Moving from superblocks to small, well-connected, mixed-use plots provides significant (co)benefits

Small blocks allow more density and agglomeration economies. Chinese cities could be redeveloped within the existing built urban footprint by dividing superblocks into smaller blocks and increasing intensity inward rather than directing the growth outward toward spatial expansion. Redevelopment within the existing footprint would create more compact cities, would foster short-range accessibility and interactions, would diversify the economic fabric at the local scale, and would decrease the environmental loads of cities. Small blocks in the Chinese context can achieve an average gross FAR around 2.5—doubling at a minimum the FAR of the current superblocks. A finer-grain urban fabric could be obtained by subdividing the superblocks into small blocks of 100–150 meters a side and reorganizing the spatial layout by constructing additional medium-rise buildings that redefine the boundaries and internal structure of the block. China’s unprecedented effort of the past three decades to build large structures has left space to build the intermediate and small elements in the space in superblocks left empty by the low building coverage ratio. Filling in this empty land with new low-rise dense and continuous construction, recreating vibrant streets inside the existing blocks, and connecting the whole city by narrower streets running from block to block with walking and cycling paths is a challenge—but it is also a source of new profits generated by the use of high-value existing urban land. Subdivision of land leases and market opening to smaller-scale investors are key for incremental densification. Land leases should be subdivided into smaller plots, and financial mechanisms created, to foster the coexistence of a few large projects with large-scale finance, a medium number of medium-scale projects, and a myriad of microprojects financed by small and private local initiatives.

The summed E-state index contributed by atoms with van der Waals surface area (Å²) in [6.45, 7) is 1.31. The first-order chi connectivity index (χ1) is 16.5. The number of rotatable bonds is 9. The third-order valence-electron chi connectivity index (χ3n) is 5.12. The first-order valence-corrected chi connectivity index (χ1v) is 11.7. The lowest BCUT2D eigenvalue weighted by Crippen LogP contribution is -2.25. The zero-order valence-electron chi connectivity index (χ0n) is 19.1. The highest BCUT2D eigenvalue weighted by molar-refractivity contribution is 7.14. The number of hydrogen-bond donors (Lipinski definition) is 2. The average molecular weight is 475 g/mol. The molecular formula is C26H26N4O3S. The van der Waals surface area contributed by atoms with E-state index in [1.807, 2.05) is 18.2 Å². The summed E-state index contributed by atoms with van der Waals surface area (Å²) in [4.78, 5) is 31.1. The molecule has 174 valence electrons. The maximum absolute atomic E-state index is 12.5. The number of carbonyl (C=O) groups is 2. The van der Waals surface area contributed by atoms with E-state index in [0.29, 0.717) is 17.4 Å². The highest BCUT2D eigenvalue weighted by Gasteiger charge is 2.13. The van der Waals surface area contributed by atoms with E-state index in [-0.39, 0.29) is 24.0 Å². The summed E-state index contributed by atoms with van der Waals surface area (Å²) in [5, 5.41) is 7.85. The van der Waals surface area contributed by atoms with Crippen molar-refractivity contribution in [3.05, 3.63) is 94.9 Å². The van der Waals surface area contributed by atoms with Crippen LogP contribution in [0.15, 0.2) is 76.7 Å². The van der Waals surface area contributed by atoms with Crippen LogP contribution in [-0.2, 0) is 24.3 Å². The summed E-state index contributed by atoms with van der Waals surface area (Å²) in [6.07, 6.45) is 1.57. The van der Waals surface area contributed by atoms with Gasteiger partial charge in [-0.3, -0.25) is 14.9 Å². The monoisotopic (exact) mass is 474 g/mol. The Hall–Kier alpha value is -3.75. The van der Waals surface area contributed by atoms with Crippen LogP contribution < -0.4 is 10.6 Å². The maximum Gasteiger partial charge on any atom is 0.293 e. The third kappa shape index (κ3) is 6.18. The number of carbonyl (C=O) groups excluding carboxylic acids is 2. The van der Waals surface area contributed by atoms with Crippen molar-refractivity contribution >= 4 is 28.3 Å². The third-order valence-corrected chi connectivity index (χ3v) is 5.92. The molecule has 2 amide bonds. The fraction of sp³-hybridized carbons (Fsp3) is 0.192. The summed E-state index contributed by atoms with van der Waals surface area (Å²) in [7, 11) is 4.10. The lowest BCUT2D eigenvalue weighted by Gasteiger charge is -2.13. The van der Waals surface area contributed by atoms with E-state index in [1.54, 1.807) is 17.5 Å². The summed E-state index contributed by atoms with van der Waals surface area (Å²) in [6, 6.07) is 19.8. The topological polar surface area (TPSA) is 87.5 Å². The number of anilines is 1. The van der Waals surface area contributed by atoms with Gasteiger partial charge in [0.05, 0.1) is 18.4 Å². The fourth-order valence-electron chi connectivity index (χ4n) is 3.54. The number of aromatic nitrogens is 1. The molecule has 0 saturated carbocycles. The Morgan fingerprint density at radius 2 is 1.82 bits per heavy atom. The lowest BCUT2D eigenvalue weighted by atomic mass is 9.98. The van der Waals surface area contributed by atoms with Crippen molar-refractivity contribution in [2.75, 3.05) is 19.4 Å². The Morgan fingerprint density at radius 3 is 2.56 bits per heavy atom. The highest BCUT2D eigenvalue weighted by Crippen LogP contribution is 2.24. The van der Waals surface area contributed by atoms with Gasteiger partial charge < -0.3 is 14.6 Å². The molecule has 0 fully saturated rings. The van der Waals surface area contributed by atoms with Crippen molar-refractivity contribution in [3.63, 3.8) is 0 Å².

A high density of streets with a good balance of different street sizes promotes walking and cycling. A high density of narrow streets with close intersections creates a vibrant, safe, and walkable urban landscape. Destinations tend to be within walking distance, and the system of close intersections enables the pedestrian to change direction easily. The connectivity of streets of different sizes ensures the continuity of public space that is an essential feature for walkability. The differentiation of street widths goes along with a differentiation of travel speeds. Narrow streets are designed for low-speed traffic with bicycle lanes, while larger streets can accommodate faster traffic. Local street patterns should be integrated with surrounding networks to provide flexibility and accommodate changes in built and social environments. Street networks should, in general, be connected at all scales and in between scales. Connected or “permeable” networks not only encourage walking and cycling but also lead to a more even spread of motor traffic throughout an area and so avoid the need for distributor roads. A development with poor links to the surrounding area creates an enclave, which encourages movement to and from it by car rather than by other modes. New developments and alterations to existing street networks should be designed with multiple access points that connect with, and complement, existing street patterns.